IBM & The Holocaust
We can learn all about this in “IBM and the Holocaust”, a groundbreaking book by Edwin Black that reveals how IBM and its business partner Dehomag played a key role in the Nazi holocaust. The book details how IBM used its advanced punch card technology to help the Nazis track Jews and other persecuted people, organize concentration camps, and manage the logistics of the ‘Final Solution’. It also examines the company’s role in the Holocaust in the years leading up to and following World War II.
IBM’s technology was instrumental in the Nazi’s ability to efficiently and systematically carry out the mass extermination of Jews and other persecuted people. Additionally, the book details the moral implications of IBM’s involvement and explores the company’s actions after the war.
One of the important points to remember is how Thomas Watson manoeuvred around crude US embargoes and a politically unfavourable climate. It is not clear whether Watson could repeat this behaviour today without facing jail-time for essentially evading sanctions against a hostile superpower. Much of his duplicitous work was conducted under secrecy through thinly veiled subsidiaries.
For instance, the German subsidiary, Dehomag, was essentially a front company that owned the Intellectual Property necessary for the punch card system. They manufactured across Axis controlled Europe tabulating machines with direct German government contact. This would be analogous to a subsidiary of any fortune 500 company manufacturing tools alongside a government, like Russia, although much worse since Nazi Germany was openly warring with many allies and posturing against the United States. Currently, Russia has no open hostility with the United States.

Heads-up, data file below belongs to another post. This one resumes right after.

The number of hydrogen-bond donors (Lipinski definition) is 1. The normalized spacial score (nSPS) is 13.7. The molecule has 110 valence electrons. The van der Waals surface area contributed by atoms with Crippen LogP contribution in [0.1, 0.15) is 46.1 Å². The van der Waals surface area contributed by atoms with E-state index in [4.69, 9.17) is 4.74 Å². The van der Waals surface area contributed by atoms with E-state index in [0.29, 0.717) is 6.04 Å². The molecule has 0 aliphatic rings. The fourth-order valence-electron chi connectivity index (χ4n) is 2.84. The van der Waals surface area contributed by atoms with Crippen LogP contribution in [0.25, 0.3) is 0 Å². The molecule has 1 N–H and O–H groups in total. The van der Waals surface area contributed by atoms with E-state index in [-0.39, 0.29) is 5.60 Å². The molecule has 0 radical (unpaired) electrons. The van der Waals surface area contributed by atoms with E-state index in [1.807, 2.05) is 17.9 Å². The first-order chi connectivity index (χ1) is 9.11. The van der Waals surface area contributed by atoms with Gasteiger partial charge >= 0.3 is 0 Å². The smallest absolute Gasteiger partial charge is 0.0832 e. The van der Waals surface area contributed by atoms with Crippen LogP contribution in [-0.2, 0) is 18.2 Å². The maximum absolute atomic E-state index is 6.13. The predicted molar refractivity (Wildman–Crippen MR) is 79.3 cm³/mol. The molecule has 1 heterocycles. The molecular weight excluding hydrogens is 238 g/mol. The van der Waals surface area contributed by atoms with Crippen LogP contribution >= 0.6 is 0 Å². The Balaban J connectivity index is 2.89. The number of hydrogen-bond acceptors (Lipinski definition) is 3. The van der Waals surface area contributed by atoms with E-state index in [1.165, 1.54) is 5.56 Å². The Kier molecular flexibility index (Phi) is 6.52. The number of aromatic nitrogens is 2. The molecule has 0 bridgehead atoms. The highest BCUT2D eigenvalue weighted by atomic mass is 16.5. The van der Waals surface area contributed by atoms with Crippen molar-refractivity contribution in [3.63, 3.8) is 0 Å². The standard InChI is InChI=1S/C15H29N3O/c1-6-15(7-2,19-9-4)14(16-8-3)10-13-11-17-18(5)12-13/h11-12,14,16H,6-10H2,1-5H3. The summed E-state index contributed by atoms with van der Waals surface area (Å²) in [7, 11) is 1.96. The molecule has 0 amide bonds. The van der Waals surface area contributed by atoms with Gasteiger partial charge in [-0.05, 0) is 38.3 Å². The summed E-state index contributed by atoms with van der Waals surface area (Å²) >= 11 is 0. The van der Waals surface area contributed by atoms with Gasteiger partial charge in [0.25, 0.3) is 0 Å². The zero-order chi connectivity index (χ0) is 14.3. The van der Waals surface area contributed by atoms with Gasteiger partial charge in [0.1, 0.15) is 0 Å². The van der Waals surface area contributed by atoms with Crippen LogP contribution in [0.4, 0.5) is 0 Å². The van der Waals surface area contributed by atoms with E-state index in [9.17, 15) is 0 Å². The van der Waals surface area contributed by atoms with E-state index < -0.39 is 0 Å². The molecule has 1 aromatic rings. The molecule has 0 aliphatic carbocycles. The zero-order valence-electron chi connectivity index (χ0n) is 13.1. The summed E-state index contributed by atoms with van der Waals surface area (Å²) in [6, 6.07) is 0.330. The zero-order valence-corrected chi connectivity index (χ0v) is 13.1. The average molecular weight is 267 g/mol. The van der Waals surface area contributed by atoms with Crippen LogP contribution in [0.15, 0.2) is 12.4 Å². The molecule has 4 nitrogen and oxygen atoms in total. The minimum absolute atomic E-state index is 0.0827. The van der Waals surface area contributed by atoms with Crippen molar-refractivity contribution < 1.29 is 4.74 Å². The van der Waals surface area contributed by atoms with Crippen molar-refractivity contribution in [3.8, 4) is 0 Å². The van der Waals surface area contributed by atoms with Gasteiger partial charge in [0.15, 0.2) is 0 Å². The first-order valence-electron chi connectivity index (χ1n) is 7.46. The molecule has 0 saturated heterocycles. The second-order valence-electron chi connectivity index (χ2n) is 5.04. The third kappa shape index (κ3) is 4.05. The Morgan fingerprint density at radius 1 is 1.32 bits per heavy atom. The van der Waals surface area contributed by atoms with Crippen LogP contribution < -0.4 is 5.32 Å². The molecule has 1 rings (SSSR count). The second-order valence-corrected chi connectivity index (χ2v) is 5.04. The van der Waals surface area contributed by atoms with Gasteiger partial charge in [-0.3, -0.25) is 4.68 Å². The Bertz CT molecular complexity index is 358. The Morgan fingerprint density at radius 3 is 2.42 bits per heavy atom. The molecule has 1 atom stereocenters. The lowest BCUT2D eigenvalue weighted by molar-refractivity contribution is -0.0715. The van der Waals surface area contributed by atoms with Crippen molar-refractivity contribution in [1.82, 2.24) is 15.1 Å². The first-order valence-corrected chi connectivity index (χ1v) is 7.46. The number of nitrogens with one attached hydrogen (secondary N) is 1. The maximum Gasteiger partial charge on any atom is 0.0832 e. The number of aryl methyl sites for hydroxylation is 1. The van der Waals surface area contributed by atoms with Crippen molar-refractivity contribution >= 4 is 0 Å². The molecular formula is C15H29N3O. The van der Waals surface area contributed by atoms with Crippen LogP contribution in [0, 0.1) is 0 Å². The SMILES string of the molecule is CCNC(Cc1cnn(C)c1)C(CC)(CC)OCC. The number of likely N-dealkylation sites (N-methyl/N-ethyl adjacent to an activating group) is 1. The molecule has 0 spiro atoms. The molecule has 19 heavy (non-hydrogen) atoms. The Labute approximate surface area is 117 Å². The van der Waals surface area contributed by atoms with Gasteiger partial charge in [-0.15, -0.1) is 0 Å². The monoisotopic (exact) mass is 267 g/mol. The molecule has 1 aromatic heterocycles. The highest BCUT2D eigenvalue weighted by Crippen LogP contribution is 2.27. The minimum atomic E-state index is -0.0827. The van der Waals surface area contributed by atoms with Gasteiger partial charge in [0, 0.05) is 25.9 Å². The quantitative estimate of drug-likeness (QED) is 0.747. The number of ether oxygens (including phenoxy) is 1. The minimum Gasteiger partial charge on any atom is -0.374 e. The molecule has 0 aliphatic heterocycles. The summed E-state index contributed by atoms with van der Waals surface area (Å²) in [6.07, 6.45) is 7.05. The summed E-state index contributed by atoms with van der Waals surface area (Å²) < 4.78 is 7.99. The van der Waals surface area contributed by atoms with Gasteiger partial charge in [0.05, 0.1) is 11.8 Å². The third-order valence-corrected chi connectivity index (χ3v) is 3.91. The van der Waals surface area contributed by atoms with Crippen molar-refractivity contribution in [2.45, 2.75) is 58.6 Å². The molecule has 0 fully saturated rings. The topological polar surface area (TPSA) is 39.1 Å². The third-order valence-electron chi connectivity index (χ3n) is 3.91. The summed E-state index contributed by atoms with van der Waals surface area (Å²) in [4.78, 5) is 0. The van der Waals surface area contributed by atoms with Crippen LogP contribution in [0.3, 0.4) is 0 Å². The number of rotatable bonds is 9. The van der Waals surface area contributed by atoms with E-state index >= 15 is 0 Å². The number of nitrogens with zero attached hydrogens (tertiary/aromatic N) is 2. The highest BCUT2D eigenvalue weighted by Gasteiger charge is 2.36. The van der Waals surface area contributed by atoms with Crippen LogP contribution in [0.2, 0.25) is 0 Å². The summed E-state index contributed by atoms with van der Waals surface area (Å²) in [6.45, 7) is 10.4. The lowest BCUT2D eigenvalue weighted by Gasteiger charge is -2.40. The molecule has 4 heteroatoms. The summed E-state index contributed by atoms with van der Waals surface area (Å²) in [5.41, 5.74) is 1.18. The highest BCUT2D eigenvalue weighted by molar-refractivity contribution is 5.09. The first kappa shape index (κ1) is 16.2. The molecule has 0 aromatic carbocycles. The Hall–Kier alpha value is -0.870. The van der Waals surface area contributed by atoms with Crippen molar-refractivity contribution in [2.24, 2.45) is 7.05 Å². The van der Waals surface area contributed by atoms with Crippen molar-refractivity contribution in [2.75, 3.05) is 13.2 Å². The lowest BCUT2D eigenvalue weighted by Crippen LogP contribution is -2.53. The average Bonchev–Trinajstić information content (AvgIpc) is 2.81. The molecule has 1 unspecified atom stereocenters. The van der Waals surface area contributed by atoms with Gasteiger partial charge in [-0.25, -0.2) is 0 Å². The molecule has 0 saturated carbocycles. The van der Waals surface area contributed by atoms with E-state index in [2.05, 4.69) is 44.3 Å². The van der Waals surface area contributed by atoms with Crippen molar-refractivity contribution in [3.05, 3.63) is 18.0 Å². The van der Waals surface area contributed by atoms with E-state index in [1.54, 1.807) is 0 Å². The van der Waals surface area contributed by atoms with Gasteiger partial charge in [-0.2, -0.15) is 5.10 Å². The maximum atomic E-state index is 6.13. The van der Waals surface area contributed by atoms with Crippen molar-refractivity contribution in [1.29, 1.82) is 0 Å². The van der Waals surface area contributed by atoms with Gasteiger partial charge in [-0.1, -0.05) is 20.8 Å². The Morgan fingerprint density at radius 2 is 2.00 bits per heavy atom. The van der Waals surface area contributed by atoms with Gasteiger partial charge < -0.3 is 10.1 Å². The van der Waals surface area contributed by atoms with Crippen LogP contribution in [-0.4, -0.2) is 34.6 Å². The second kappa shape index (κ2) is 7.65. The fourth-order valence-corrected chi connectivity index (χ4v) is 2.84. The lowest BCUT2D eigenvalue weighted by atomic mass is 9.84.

Worse still, even after United States entered the war a complex of shell companies moved profits to IBM NY.
Acquisition of McDonalds Tech Labs
As mentioned earlier, one of the reasons for my personal scrutiny is due to growing importance of moral and social governance around AI technologies. A discussion of IBM’s engagement with certain advanced technologies has to be weighed with this past in mind.
Apprente developed a voice recognition software that would be optimized for Drive-Thru orders in the restaurant space. A fairly harmless endeavour for sure. However, as most language models work, this needs a great amount of real world data. Therein lies the problem. Is IBM’s past morally sound to provide users the opportunity to yield informed consent?
For instance, in any US based psychology research, the notion of informed consent involves the a research participant understands the ramifications of their participation. This requires the materials produced to pass an IRB review, which then leads to a back and forth dynamic. In the United States, however, no such regulatory board exists for Artificial Intelligence projects that engage the public. Thus, we could very well have a situation where IBM collects necessary voice data from the public without them knowing what collection process they are participating in and for what purpose.